Can planned PR be too effective? That might be the inevitable question when reading the latest edition of American Vogue, featuring First Lady Michelle Obama on the cover. Photographed elegantly by Annie Liebowitz, the magazine offers an interview with the Obamas at home in the White House, with a particular focus on the First Lady’s views on raising a family. To the Obamas’ supporters, it’s inspiring; to the cynical, it makes for decidedly unedifying reading.
In the article, America’s First Couple talk about “their life as parents, their marriage, and their vision for America’s families.” This is an article that details the rigors of running a household just like any other and the stresses a demanding job can have on any parent. While most working couples find it hard to have an evening meal with their children, Mrs. Obama tells Vogue that the President is home by 6:30 pm to have dinner with her and their two daughters.
The article goes on to emphasize the importance of family, grandparents, and discipline, and the Obamas talk in a good-natured way about coming to terms with technology that teenagers understand as second nature. The PR sound-bite that sums up the article? This is not the First Family, but rather the “Family First Family.”
THE PR VERDICT: “C” (Distinctly OK ) for the Obamas and their Vogue profile. The ring of authenticity may have sounded a bit tinny coming from this very Obama-friendly publication.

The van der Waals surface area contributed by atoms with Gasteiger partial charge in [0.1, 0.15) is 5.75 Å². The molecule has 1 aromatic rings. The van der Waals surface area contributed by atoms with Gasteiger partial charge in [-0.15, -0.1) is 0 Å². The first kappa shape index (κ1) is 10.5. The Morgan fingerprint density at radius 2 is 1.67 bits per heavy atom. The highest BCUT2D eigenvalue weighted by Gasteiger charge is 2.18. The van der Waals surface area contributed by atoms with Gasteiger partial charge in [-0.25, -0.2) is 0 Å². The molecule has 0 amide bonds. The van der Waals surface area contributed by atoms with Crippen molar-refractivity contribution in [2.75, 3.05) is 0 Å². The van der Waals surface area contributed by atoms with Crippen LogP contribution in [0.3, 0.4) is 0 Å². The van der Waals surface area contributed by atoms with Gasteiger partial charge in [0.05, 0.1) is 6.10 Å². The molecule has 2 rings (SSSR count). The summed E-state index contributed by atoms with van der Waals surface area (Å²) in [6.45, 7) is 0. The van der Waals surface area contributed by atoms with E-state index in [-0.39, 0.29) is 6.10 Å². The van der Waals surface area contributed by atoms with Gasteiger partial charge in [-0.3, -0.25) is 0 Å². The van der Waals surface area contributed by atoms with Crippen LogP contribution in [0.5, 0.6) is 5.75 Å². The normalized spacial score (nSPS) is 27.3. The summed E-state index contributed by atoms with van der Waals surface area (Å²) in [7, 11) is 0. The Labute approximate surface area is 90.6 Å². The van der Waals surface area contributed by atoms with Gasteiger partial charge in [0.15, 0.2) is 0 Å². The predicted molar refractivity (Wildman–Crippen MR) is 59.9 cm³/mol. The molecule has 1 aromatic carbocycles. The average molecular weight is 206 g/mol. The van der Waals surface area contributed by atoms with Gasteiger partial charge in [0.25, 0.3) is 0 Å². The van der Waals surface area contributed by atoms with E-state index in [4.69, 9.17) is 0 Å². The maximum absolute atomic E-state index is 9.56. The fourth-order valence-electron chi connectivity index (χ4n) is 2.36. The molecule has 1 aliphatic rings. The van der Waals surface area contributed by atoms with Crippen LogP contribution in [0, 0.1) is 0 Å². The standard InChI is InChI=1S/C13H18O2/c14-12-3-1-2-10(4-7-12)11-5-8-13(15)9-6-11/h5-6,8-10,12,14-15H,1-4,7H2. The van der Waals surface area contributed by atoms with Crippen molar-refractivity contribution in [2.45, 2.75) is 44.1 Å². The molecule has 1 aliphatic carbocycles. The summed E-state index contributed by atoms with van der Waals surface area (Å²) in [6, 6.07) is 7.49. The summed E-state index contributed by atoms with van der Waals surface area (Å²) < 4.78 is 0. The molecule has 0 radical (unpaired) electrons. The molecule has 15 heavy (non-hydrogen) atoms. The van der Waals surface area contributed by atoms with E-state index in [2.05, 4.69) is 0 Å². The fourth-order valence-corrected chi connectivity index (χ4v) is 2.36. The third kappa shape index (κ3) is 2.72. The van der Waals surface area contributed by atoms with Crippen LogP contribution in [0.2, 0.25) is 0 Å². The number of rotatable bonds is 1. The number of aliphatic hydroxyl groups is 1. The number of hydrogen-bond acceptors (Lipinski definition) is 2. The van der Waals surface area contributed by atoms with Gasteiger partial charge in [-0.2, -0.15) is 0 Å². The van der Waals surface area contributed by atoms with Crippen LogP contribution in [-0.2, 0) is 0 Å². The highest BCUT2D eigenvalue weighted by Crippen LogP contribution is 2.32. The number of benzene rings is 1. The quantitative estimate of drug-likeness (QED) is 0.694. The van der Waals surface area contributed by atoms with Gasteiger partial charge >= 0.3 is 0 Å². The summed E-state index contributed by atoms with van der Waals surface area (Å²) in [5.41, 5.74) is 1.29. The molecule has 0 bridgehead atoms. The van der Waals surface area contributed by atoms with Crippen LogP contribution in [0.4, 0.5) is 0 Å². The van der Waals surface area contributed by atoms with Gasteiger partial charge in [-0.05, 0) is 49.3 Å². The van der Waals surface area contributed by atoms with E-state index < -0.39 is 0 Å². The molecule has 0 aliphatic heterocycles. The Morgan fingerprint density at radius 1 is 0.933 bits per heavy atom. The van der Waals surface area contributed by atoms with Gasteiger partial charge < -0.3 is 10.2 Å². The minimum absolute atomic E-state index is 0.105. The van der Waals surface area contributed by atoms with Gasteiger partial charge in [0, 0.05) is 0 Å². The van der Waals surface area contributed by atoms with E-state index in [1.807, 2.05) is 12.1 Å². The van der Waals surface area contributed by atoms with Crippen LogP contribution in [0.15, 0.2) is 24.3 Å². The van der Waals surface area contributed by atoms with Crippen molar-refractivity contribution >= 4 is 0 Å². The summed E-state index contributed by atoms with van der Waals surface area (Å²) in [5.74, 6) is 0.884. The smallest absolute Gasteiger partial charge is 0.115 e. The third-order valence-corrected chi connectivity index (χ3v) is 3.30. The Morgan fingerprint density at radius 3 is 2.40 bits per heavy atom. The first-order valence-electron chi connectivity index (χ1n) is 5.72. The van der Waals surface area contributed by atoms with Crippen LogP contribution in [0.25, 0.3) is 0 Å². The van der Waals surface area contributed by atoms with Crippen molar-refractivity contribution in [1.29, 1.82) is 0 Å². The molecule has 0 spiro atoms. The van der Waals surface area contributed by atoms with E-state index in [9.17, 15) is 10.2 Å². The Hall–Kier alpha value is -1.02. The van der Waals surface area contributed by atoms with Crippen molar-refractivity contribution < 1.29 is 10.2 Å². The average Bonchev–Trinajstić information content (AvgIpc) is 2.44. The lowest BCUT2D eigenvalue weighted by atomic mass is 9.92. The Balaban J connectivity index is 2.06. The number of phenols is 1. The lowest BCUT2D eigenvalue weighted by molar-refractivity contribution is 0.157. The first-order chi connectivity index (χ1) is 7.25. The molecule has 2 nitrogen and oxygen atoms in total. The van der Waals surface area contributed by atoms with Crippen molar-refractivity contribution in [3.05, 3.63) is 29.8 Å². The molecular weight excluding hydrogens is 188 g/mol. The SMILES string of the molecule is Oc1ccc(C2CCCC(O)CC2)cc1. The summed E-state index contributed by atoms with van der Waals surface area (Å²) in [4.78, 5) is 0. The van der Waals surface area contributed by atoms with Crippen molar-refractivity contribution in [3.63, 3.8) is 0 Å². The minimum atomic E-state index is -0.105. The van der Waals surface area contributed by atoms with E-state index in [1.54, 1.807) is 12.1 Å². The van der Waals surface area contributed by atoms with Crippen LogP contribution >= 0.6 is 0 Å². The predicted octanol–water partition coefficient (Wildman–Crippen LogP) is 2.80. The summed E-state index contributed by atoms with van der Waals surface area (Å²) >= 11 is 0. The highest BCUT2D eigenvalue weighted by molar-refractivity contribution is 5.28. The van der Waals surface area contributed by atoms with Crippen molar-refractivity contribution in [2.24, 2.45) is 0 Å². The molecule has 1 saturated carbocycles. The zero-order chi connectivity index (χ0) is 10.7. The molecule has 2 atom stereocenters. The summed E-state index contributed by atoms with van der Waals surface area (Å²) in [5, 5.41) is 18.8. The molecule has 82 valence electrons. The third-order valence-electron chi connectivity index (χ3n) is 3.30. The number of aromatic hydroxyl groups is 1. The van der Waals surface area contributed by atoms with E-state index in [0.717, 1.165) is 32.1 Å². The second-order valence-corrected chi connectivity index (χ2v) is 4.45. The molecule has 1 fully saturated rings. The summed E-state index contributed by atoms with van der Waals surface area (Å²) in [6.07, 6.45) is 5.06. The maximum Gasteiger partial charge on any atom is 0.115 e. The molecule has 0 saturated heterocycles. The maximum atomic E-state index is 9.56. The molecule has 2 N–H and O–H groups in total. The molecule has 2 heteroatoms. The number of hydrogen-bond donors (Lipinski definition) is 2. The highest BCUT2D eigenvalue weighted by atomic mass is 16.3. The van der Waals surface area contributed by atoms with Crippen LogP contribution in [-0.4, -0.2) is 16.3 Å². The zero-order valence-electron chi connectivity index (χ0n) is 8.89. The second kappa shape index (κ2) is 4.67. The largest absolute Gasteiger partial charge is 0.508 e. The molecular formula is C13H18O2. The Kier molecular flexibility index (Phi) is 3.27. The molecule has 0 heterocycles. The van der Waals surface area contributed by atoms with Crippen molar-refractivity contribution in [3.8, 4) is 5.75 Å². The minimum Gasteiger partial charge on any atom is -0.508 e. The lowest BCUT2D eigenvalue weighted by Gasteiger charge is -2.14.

THE PR TAKEAWAY: Authenticity gives credibility. This article has all the hallmarks of being quote checked, pre-approved, and negotiated every step of the way. (Important to mention: Vogue editor Anna Wintour raised funds for the Obama campaign and was rumored to be in the running for an ambassadorship.) The result? Some of it just doesn’t ring comfortably true. Though the Obamas may be, in some respects, like ordinary Americans, the magazine’s description of the family sitting down to dinner together seems almost perfectly scripted. The end result is that the reader feels vaguely manipulated. Next time, opt for telling a less 1950’s version of suburban family bliss and opt for something more modern. Sometimes it’s better if PR gets out of its own way.
To read the article, click here.